You would like to use a canonical link to verify the original place of origin of your post in every other place you publish it. If your post was first published on your personal blog and then on, you are advised to use a canonical link that says that your personal blog is the original post.

I have seen a lot of people create a post with a compelling title: "How these 5 apps will make you a millionaire!". Once you click the post:

You don't see the contents of the post, you see a link pointing to the original post. You might just get frustrated and leave the post.

When you are republishing a post on a different platform, PLEASE don't be that author. You already have the post complete, just copy and paste your post content, and add the canonical link. This will allow your readers to read what they came for, "How these 5 apps will make you a millionaire!", instead of hopping from one platform to another just to read your piece of content.

Preview your content

People of dev. By now you should know that dev use markdown to edit posts and comments. When you are drafting/ writing your post, an advise is to write it in markdown. This will make your life much easier when posting on dev. You can legit just copy and paste your post's content into the dev editor and publish it. BUT WAIT, before publishing, preview your post. Come on, write it down so you don't forget: Preview my next post before I publish it.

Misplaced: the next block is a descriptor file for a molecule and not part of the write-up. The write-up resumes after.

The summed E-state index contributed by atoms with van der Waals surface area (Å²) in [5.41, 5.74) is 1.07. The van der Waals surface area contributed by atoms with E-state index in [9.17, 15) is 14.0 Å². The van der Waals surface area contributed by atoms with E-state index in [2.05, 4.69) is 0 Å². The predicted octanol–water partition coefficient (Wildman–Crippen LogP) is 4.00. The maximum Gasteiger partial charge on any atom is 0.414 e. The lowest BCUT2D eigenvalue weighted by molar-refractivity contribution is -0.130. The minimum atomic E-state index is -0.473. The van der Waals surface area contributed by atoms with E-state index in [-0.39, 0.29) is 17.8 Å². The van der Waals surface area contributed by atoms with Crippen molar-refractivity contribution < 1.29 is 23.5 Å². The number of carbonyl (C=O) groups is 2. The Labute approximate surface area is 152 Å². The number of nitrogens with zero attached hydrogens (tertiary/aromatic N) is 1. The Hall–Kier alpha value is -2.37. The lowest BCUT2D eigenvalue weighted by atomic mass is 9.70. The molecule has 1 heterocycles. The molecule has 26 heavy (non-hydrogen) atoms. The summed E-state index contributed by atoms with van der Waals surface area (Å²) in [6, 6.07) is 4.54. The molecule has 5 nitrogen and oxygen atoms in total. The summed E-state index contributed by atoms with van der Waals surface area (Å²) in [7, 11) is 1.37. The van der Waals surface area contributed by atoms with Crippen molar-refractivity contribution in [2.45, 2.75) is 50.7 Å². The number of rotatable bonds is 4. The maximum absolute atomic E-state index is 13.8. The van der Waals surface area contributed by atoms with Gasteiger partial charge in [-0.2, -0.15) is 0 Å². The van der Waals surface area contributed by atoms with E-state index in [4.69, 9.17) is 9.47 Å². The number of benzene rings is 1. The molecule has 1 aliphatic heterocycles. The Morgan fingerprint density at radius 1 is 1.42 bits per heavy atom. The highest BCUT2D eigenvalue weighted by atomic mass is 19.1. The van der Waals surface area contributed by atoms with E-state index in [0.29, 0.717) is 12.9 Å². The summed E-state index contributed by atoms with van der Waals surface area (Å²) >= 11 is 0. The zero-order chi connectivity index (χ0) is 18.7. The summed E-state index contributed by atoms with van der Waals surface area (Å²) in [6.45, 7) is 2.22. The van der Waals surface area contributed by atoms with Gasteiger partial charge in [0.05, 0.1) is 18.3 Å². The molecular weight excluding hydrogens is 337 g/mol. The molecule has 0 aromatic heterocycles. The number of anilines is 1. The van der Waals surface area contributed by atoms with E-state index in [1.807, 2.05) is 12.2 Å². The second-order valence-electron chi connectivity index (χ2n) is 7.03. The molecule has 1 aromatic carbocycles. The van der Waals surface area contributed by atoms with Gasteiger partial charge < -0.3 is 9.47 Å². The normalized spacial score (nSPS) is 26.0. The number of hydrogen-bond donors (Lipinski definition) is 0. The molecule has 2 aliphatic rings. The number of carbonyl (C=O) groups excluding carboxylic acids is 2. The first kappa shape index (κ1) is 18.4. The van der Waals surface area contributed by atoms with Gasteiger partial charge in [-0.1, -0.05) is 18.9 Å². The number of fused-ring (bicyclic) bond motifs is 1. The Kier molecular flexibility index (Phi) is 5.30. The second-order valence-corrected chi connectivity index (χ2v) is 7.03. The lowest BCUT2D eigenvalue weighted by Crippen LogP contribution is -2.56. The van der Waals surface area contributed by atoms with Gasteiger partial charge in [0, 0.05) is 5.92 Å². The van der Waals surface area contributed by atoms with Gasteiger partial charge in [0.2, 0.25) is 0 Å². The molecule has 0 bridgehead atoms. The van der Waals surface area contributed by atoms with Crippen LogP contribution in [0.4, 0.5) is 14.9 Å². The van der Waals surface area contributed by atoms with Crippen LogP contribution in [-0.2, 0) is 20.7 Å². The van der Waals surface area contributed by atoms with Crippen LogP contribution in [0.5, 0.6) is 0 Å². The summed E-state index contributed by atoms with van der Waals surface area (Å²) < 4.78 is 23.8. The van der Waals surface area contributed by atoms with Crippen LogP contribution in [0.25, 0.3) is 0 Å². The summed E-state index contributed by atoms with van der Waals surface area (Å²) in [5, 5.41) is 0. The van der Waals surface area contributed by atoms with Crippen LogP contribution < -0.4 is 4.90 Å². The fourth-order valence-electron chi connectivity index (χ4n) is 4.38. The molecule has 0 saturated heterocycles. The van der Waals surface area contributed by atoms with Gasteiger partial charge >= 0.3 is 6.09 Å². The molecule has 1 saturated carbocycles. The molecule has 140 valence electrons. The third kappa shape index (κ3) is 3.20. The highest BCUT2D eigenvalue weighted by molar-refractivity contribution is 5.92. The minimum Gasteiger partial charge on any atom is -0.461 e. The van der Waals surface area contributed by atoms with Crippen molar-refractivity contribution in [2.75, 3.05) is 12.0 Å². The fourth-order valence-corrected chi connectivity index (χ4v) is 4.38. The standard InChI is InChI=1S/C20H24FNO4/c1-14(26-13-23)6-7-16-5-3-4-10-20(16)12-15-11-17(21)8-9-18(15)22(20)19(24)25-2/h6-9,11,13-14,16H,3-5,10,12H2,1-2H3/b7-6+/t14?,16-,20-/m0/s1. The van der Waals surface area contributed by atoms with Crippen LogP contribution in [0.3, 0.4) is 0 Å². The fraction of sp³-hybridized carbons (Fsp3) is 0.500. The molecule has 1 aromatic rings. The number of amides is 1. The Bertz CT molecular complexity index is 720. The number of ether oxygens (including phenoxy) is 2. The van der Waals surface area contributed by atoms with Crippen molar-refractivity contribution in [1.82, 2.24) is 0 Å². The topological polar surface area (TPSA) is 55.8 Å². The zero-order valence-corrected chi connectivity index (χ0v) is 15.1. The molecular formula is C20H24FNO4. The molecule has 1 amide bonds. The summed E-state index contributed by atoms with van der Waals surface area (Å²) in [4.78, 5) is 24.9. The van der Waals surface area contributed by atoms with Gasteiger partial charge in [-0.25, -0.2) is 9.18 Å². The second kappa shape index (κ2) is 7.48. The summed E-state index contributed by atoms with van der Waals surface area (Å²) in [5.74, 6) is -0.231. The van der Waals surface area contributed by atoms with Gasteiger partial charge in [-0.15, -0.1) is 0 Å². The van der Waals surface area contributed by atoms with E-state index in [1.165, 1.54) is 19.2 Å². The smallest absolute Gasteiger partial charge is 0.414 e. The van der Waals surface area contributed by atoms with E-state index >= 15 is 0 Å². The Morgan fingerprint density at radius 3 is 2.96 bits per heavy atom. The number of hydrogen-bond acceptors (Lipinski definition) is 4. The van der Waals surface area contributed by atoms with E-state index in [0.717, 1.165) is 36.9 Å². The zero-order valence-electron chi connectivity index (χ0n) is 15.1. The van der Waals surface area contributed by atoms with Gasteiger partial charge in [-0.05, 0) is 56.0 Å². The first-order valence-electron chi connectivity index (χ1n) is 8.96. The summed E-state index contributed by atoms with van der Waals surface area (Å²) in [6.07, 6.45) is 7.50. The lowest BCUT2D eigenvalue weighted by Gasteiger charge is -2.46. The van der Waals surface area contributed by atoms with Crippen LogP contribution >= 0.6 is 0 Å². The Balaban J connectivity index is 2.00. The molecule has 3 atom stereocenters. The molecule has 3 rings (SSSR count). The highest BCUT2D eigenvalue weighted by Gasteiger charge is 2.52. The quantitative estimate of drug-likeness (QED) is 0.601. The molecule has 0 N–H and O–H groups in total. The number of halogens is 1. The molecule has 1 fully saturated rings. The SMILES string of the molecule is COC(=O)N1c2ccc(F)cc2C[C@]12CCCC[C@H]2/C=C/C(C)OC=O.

By previewing your post, you can see and read the post with the style that it will have on dev. This will allow your to check and double check that everything is looking like how you intended. That your headings are right where they should be, that your images work and that your links redirect to the correct pages. By previewing your post and fixing the things that you think that needs fixing you will automatically increase the quality of your post.

Grammar and vocab

Now listen, like most of you all, English is not my native language. With English as your secondary or n+ language comes the hurdle of translating everything that you want to say to English. This may result in poorly written texts that does not have the right vocab or grammar. Please, do yourself a favor and let someone proofread your posts before publishing. This will allow you to get early feedback on both the content of your post and the linguistic structure of your post. Besides having someone proofread your post, use tools like Grammarly to assist you with the grammar and vocab in your post.